Author: Oscar Cronquist Article last updated on June 19, 2021

I have built a sheet to track time at work. It is very simple, there are 13 sheets, one for each month and a worksheet containing totals for each project.

The above picture shows you January 2017, simply enter the project name in column A and the hours in cell range B5:AF32. Row 4 contains dates for January, row 3 the weekdays, and row 2 the week numbers. Saturday and Sundays are colored grey.

1. How it works

The Summary sheet, see picture above, contains all projects entered in all month sheets and a total, both for the month and project. A quite large array formula extracts all project names in column B, you don't need to do that manually.

A simple SUMIF function sums the values from each monthly sheet, excel takes care of that too. There is no VBA in this workbook, you can find the get link at the end of this article.

If you change the year on sheet "Summary" you will notice that the monthly sheets change accordingly, you don't need to change weekdays, week number, or color weekends on each sheet, Excel will do it for you.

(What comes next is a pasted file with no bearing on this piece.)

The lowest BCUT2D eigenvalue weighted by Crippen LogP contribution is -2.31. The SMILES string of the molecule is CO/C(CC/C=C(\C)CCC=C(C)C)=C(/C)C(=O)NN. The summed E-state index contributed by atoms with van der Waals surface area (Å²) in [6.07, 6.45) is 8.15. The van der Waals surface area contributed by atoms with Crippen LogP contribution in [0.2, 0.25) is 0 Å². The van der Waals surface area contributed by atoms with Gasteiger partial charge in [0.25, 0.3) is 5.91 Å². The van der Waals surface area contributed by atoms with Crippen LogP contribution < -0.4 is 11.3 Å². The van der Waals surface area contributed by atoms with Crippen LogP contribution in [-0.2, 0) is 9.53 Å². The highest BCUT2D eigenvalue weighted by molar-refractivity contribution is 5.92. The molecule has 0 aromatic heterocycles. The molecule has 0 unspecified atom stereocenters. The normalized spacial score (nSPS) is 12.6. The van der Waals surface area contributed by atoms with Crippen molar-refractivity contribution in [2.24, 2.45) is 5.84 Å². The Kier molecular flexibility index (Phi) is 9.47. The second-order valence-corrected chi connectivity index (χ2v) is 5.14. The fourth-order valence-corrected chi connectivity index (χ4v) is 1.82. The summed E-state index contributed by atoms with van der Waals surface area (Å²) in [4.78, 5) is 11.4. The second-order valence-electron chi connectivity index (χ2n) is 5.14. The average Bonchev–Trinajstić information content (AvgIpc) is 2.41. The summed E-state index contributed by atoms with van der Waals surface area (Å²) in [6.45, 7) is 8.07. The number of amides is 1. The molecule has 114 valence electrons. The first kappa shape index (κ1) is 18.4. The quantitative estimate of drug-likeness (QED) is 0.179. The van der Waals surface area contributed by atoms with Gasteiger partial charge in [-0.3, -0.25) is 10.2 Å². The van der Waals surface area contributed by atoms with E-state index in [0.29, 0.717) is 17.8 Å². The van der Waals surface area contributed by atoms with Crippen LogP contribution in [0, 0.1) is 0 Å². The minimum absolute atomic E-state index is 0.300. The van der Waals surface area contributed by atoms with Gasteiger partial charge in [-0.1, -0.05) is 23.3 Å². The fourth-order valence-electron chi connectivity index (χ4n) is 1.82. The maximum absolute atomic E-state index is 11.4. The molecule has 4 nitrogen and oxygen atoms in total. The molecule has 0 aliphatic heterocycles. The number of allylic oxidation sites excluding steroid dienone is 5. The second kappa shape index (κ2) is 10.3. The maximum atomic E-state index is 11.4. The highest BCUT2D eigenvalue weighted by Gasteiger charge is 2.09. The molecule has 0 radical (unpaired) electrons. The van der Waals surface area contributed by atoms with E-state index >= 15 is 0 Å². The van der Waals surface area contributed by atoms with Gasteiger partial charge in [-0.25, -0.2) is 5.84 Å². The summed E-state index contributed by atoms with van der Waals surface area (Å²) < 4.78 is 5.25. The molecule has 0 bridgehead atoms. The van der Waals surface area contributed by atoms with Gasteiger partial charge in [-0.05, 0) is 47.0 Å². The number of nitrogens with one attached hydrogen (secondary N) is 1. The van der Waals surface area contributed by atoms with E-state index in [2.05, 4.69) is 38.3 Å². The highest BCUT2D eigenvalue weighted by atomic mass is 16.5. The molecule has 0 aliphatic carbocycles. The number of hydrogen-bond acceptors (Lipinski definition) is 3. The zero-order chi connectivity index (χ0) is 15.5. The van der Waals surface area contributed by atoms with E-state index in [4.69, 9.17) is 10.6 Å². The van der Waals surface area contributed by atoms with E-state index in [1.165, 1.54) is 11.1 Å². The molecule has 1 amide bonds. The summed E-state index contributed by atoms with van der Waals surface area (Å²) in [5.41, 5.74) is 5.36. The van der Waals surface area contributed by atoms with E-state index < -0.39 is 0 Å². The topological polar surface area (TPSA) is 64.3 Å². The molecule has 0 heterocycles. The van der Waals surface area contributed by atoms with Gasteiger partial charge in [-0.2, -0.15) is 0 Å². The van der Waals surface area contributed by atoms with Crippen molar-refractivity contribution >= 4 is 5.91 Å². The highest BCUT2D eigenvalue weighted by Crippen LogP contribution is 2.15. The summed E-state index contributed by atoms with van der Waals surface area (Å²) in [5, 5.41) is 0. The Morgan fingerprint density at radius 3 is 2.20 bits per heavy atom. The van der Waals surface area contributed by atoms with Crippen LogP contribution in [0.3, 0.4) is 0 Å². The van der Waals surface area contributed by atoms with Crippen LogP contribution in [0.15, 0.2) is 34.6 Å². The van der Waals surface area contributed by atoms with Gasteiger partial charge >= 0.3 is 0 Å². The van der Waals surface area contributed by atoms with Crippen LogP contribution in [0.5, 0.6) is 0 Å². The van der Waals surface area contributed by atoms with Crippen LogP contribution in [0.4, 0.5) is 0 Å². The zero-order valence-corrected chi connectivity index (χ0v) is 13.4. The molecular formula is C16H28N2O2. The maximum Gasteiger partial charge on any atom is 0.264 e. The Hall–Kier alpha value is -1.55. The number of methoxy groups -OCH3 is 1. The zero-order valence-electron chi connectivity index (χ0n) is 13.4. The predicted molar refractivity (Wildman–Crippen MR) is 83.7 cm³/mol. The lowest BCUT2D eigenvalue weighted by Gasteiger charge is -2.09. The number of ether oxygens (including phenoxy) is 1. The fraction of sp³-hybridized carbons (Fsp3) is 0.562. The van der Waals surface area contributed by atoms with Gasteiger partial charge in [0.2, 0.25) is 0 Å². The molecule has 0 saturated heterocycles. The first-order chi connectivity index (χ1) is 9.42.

Any suggestions for improvement?

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2. How I built this time tracker

The workbook has a summary sheet and sheets for each month in a year. The summary sheet allows you to enter the year in cell H1, I also changed the font size for that cell.

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2.1 Building monthly sheets

The first monthly sheet is January, this sheet will be the template for the remaining months. This means I will copy this sheet and change the date for each sheet.

Cell D1 contains this formula: =Summary!H1
This lets you change the year on the summary sheet and all other monthly sheets will be instantly updated.

Formula in cell I1: =DATE(D1,1,1)
Select cell I1 and press CTRL + 1 to open the formatting cells dialog box. Change formatting category to "Custom".

Change Type to MMMM;@
If this is not working you need to find out your regional settings in Windows and change MMMM accordingly. This web page from Microsoft explains how to use the formatting dialog box.

This is what cell I1 now looks like:

Time to add dates,type 1 to 31 in cell range B4:AH4. I also change the cell width to 21 pixels. Type "Project" in cell A4, cells below contains project names.

Add text "Total:" to cell AG4 and use this formula in cell AG5:=SUM(B5:AF5)
Copy cell AG5 and paste to cell range AG6:AG32. See picture below.

Add text "Total:" to cell A33 and use this formula in cell B33:=SUM(B5:B32)
Copy cell A33 and paste to cell range B33:AF33. See picture above.

To make this sheet easier to read I want the row above dates to contain the abbreviation of days of the week. I am using this formula in cell B3: